Jesse Stone - No Remorse: The events of Thin Ice left Tom Selleck's Jesse Stone without a town to Sheriff, but you know he's not going to let bunco bureaucracy get in the way of a Boston Serial Killer and a small town convenience store robber. No Remorse is probably the most fun I've had with the series since the first film, Stone Cold. Saul Rubinek is outta jail and his new, buddy-buddy relationship as Selleck's car dealer had me cracking up. Gangster William Sadler's plot is gearing up into some fairly devious territory; looking forward to his murderous actions taking center stage. And I was quite pleased to see Emmanuel in Space, Krista Allen replacing Stephanie March as the town slut.
Crank: Jason Statham is dosed with the poisonous "Chinese Shit" and has only hours left to live...and get his Revenge. This neon noir is a manic visual nightmare showcasing not only Statham's balls-to-the-wall confident showmanship, but everyone involved. Seriously, Amy Smart, Dwight Yoakam, Efren Ramirez, Mark Neveldine, Brian Taylor, etc. have to be completely at one with themselves to unleash such a cinematic monstrosity. From the backally stump fight, to the Chinatown sex scene, to the climactic Helicopter dive. Crank is in your face and hip to it's own depravity and I love it.
Crank 2 High Voltage: So, you thought Crank was a vile & reprehensible action film? Well, that's Marry Poppins compared to the absolutely bugnuts sequel that sees Statham's Chev Chelios resurrected with a Robot Heart fueled on whatever form of electricity he can find--and Statham is jumpstarting it, electo shock dog collaring it, and pumping it with sexual horse track friction. What the hell does that mean? Watch the film to be horrified and amazed by the single greatest bit of exploitation cinema of the last twenty years. And I've already watched it twice this year.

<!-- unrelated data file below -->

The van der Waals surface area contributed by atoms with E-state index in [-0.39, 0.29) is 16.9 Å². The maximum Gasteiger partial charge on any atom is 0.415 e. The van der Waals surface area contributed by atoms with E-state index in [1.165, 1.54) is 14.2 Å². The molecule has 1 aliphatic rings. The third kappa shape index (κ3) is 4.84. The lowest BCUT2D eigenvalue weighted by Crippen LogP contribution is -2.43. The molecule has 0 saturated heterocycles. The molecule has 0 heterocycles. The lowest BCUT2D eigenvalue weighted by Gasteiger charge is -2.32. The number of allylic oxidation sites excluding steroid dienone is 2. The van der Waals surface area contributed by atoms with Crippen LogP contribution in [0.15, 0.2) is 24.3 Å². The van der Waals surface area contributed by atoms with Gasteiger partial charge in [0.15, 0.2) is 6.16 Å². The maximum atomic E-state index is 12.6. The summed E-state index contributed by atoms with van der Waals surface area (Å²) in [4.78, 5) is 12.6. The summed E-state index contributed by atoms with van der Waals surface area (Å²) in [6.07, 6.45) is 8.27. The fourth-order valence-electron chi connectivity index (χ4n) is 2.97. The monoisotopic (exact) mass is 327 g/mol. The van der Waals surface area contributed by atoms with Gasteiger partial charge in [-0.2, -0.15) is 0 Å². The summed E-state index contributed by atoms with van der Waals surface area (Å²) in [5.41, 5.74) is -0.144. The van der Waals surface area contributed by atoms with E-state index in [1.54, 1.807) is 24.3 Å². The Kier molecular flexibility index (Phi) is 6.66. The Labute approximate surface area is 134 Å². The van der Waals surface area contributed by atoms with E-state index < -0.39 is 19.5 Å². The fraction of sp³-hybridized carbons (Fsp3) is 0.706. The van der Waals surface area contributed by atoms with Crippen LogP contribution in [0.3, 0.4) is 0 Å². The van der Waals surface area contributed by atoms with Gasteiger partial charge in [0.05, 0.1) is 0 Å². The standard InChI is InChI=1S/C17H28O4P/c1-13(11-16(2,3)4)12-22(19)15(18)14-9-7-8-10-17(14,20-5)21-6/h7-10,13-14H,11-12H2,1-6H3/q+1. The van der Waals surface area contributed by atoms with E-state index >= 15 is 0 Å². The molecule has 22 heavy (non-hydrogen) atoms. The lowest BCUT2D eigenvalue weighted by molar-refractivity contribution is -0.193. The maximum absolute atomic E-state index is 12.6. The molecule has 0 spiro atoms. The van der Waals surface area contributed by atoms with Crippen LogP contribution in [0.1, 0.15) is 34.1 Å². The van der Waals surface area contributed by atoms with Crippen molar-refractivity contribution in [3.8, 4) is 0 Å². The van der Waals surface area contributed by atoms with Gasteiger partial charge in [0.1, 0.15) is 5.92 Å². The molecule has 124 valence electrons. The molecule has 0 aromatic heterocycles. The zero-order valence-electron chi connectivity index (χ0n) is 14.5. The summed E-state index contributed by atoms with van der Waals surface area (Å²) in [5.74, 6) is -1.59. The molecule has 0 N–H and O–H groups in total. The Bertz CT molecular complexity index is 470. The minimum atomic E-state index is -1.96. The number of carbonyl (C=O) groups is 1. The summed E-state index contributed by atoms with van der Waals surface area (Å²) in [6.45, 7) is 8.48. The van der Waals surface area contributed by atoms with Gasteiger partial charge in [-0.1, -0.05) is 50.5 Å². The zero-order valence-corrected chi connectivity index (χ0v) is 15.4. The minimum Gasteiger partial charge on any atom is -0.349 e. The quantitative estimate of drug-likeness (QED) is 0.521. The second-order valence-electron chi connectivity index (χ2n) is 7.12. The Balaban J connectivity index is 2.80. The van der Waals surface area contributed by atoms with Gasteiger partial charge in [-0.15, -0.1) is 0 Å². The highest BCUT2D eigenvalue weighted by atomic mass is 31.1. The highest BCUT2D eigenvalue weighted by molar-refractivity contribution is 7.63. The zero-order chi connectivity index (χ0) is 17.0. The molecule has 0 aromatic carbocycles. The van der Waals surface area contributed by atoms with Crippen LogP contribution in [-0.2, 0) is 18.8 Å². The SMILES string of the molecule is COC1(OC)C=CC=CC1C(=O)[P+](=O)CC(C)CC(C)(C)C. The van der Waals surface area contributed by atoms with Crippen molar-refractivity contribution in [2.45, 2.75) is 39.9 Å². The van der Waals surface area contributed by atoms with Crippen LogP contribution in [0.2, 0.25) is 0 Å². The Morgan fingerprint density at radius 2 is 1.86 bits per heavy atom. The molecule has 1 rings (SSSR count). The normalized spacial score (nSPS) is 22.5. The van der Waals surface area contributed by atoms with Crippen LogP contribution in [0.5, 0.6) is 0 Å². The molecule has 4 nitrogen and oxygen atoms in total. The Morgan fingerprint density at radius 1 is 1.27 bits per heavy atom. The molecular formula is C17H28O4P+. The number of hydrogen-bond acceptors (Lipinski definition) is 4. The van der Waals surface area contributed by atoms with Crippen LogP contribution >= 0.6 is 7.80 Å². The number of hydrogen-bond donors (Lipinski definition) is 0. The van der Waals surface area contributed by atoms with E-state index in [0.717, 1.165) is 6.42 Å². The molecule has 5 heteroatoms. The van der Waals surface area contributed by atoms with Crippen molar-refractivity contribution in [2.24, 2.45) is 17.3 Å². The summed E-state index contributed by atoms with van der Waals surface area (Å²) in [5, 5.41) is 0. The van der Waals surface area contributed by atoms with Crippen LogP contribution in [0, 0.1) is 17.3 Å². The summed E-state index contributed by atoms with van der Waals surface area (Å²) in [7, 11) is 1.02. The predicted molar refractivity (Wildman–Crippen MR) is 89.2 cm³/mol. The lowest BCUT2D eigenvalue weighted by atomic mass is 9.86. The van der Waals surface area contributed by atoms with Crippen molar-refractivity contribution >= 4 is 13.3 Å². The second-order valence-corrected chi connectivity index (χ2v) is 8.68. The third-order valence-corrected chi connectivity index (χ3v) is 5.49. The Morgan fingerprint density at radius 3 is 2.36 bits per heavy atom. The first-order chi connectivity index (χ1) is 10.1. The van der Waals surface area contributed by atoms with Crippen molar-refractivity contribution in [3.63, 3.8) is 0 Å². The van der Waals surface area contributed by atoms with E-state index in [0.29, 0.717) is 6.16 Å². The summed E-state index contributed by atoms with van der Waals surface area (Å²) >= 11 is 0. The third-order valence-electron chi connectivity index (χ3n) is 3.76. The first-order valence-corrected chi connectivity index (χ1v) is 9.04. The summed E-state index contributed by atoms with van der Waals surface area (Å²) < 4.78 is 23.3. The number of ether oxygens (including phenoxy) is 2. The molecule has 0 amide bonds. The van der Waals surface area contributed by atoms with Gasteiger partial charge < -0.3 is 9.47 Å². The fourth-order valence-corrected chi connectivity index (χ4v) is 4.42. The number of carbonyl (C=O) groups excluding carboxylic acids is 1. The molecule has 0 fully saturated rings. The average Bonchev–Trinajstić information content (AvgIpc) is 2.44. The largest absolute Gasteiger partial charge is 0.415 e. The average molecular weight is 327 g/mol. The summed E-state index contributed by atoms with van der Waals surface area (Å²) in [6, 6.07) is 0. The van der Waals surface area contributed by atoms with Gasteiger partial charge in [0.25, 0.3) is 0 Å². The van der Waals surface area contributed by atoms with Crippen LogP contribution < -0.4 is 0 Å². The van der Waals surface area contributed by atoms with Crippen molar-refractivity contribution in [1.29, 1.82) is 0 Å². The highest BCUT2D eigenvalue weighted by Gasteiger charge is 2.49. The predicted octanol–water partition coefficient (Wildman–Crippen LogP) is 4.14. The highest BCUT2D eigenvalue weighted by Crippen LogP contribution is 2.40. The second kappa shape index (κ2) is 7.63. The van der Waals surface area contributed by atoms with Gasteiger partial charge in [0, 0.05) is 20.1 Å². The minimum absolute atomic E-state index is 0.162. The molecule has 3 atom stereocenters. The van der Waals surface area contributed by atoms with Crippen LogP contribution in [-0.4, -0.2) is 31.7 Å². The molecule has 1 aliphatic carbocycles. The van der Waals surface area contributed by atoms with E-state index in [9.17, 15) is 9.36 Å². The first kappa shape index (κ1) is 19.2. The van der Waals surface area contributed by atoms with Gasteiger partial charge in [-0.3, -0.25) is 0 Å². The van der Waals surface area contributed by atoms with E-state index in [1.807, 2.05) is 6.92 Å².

Ghost Rider Spirit of Vengeance: The Crank Boys, Neveldine & Taylor, definitely don't reach the levels of absurdity with Nic Cage & his Johnny Blaze persona that I was hoping for, but Ghost Rider: Spirit of Vengeance is a fun B-Movie romp through the Marvel Universe--AND it's ten times more entertaining than anything found in the dullard original film. The best bits center around the insanely photographed chase sequences, and the depictions of the Ghost Rider demon with Nic Cage's snaky head ticks and his melty, boiling leather. The plot is dry though, and even if I appreciated Ciran Hinds's stroke-faced Satan, the Omen kid plot feels exceptionally tired. An R Rating (let alone a hard Crank R) would have helped the film immensely, but as is, Ghost Rider 2 is a solid entry in the crazy Cage era.
Hell Comes To Frogtown: Whoa doggy, Hell Comes To Frogtown is an incredibly silly Corman produced post-apocalypser featuring the acting titans Rowdy Roddy Piper and Sandahl Bergman...you know that sounds too mean spirited--these guys are kinda perfect for this flick and deliver some beautifully strange over-the-top dialog involving Frogmen and the inseminating female force known as Med Tech. Most of the budget is stuffed into the six or seven amphibian costumes on set, but it's totally worth it to see these monsters chainsaw attacking Piper and his damsels. And who doesn't love a villainous William Smith?